If you think that only people of the 20th and 21st centuries are interested in celebrity news, think again. Not only did Victorian periodicals include news about the day-to-day life of the royal family, but “At Home with” articles also became rather popular. In 1860, The Englishwoman’s Domestic Magazine ran a series of articles called “Poets: Their Lives, Songs, and Homes”, which were accompanied by pictures of said homes. I was quite thrilled to find one article about Samuel Rogers, a member of the old Holland House circle which I researched for The Lily Brand. By now, Rogers’ work is more or less forgotten, but at the time of his life, he was well known (at least in London circles), though perhaps not necessary for his poetry as becomes clear in the following snippet from the article in The Englishwoman’s Domestic Magazine:
“[…] it is rather as a lover of poetry, and the friend of literature, than a poet, that Rogers presents himself to the mind.
Certainly, ‘pleasing’ as his poetry no doubt is, we can scarcely imagine the want of it creating any considerable gap in English literature: he was neither the originator of a new school nor the expositor of novelty in thought, feeling, or expression, and his chief merit lies in being merely elegant and graceful. Taste and elegance, indeed, were his peculiar attributes; and we may almost say the former was so prominent a characteristic that his love for poetry, elegant poetry, was but a part of this idiosyncrasy. […]
In the history of literature, Rogers is the link connecting the age of Johnson and Goldsmith with the present. He was born on the 30th of July, 1763, nearly ten years before the death of the latter, and he lived until December 18th, 1855. He was alive when the ‘Vicar of Wakefield,’ ‘The Traveller,’ and ‘The Deserted Village’ were given to the world; and he lived to see Tennyson made poet-laureate, and to read ‘Vanity Fair’ and ‘Pickwick.’ […]
Samuel Rogers was the third son of Thomas Rogers, a wealthy London banker, of Freeman’s-court, Cornhill, from which place he afterwards removed his business to 29, Clement’s-lane, Lombard-street. His private residence was Stoke Newington, and there the poet was born, in the first house on Newington-green, not far from Ball’s Pond. The family belonged to that wealthy class of Protestant Dissenters satirized by Mr. Thackeray in ‘The Newcomes,’ and in the quiet routine of such society our author lived until he emerged as a poet. […] [H]is first published poem, ‘Ode to Superstition,’ appeared when he was only in his twenty-sixth year, and we can scarcely imagine so polished a composition to have been his first effort.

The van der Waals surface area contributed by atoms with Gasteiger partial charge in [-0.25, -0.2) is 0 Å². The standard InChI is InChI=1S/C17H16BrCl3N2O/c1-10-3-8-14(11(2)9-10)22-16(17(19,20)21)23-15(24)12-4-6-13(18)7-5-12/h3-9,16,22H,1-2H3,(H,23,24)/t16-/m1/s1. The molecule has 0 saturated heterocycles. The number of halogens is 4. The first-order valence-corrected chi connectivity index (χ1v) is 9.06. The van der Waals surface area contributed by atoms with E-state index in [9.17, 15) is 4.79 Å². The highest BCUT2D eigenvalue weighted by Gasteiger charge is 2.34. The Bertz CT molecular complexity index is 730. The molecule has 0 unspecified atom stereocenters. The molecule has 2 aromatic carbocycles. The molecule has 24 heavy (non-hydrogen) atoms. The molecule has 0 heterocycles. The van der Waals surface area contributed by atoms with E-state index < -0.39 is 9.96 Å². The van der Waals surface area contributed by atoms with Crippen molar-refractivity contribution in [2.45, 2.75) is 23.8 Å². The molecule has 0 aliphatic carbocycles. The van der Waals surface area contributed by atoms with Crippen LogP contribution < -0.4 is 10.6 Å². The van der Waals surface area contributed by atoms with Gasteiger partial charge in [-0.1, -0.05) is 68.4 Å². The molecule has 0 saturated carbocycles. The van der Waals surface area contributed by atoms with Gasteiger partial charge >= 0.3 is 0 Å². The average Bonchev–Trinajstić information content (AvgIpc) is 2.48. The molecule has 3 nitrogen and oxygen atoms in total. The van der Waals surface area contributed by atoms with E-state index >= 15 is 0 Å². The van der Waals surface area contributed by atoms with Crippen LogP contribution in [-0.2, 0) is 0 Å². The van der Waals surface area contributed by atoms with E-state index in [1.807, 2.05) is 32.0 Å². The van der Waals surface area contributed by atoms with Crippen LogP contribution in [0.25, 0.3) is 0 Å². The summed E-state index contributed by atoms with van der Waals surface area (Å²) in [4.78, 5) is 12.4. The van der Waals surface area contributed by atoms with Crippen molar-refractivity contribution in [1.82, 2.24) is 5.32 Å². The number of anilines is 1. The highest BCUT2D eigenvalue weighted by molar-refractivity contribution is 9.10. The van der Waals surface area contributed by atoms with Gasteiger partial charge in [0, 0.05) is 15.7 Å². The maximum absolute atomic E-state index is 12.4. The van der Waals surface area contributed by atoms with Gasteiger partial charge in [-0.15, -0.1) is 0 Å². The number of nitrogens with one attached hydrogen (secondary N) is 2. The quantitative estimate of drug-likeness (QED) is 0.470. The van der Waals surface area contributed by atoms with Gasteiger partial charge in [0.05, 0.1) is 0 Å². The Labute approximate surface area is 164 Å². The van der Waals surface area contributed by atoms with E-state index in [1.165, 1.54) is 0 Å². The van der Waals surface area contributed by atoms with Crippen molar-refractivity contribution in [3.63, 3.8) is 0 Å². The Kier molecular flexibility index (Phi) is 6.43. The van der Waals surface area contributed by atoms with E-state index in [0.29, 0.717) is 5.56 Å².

In 1792, his best known work, ‘Pleasures of Memory,’ appeared, and established his reputation; it was also the means of introducing him to the distinguished statesman, Mr. Fox, for whom he contracted a friendship almost romantic in its warmth and tenderness, and lasting uninterruptedly until the latter’s death. It was in accordance with the wishes of this friend that Rogers changed his residence to St. James’s-place, and emerged from the society of the merchants and bankers, the magnates of the dissenting class, into the ranks of fashion and genius — in that day almost synonymous terms. […]
It is well for Rogers that he was possessed of an ample independence; his writings never could have been remunerative; and it may be even questioned whether they would have ever attained the rank they hold, had they been unaccompanied by the prestige of the author’s celebrity as a man of taste, and a person of consequence in society, from his known wealth, and the rank and talent of his associates. […]
Rogers was kind and generous to all who crossed his path. His actual vanity as an author — and its was actual — never produced mean envy; his ambition, and he had much, never created jealousy in his kindly nature; even his keen sensibility to ridicule, though it might provoke retaliation of a similar kind, was never suffered to influence him further. The author might give satire for satire, but the man was incapable of revenge or persecution. […]
On Newington-green, was we have seen, the poet was born, and here he remained still he was about thirty years of age. Then he had chambers in the Temple for some five years, and finally removed to his mansion, at 22, St. James’s-place. Here it was that he wrote nearly all his poems, with the exception of the ‘Pleasure of Memory,’ and here it was that he was visited by the most celebrated men of his time — and his time, as has been shown, was beyond the usual age allotted to man. The front of his house overlooked the Green Park, possession, also, a gateway into it, and the interior was richly and picturesquely adorned with the highest productions of art, in all the varied forms of drawings, prints, miniatures, medallions, antique ornaments, paintings, and sculpture. The distinctive genius of every country, and every school, seemed there to find its fitting place. Happy was the man who was thus able to gratify< his love of the noble and the beautiful — happier still, that he was gifted with the sensibility to enjoy his precious possessions!”